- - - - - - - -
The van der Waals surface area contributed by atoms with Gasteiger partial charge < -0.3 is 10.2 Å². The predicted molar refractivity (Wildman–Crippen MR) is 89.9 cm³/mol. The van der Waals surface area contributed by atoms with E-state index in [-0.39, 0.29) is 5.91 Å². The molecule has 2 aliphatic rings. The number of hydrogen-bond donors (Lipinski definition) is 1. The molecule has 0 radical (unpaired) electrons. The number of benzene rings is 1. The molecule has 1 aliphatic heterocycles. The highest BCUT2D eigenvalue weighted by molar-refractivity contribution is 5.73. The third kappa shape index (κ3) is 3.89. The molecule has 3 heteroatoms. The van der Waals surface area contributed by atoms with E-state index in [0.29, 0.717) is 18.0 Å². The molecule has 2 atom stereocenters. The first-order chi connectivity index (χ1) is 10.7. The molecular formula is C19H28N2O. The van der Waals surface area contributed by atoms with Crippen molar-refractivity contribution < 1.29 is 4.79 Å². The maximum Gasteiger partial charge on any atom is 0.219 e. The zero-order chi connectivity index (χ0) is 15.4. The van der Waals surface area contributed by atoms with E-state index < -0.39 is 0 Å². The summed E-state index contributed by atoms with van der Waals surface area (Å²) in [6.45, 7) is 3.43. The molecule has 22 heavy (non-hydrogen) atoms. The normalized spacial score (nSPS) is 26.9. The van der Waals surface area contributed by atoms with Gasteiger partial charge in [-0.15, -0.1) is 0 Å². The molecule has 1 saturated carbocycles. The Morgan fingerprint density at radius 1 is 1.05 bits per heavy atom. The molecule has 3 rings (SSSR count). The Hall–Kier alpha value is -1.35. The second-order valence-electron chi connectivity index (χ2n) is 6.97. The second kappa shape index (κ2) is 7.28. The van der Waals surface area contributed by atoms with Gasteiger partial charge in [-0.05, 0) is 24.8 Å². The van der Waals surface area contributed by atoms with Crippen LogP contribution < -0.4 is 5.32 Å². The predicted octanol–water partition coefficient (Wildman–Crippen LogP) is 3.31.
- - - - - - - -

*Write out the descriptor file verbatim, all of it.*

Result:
The van der Waals surface area contributed by atoms with Gasteiger partial charge < -0.3 is 10.2 Å². The predicted molar refractivity (Wildman–Crippen MR) is 89.9 cm³/mol. The van der Waals surface area contributed by atoms with E-state index in [-0.39, 0.29) is 5.91 Å². The molecule has 2 aliphatic rings. The number of hydrogen-bond donors (Lipinski definition) is 1. The molecule has 0 radical (unpaired) electrons. The number of benzene rings is 1. The molecule has 1 aliphatic heterocycles. The highest BCUT2D eigenvalue weighted by molar-refractivity contribution is 5.73. The third kappa shape index (κ3) is 3.89. The molecule has 3 heteroatoms. The van der Waals surface area contributed by atoms with E-state index in [0.29, 0.717) is 18.0 Å². The molecule has 2 atom stereocenters. The first-order chi connectivity index (χ1) is 10.7. The molecular formula is C19H28N2O. The van der Waals surface area contributed by atoms with Crippen molar-refractivity contribution < 1.29 is 4.79 Å². The maximum Gasteiger partial charge on any atom is 0.219 e. The zero-order chi connectivity index (χ0) is 15.4. The van der Waals surface area contributed by atoms with E-state index < -0.39 is 0 Å². The summed E-state index contributed by atoms with van der Waals surface area (Å²) in [6.45, 7) is 3.43. The molecule has 22 heavy (non-hydrogen) atoms. The normalized spacial score (nSPS) is 26.9. The van der Waals surface area contributed by atoms with Gasteiger partial charge in [-0.15, -0.1) is 0 Å². The molecule has 1 saturated carbocycles. The Morgan fingerprint density at radius 1 is 1.05 bits per heavy atom. The molecule has 3 rings (SSSR count). The Hall–Kier alpha value is -1.35. The second-order valence-electron chi connectivity index (χ2n) is 6.97. The second kappa shape index (κ2) is 7.28. The van der Waals surface area contributed by atoms with Gasteiger partial charge in [-0.05, 0) is 24.8 Å². The van der Waals surface area contributed by atoms with Crippen LogP contribution < -0.4 is 5.32 Å². The predicted octanol–water partition coefficient (Wildman–Crippen LogP) is 3.31.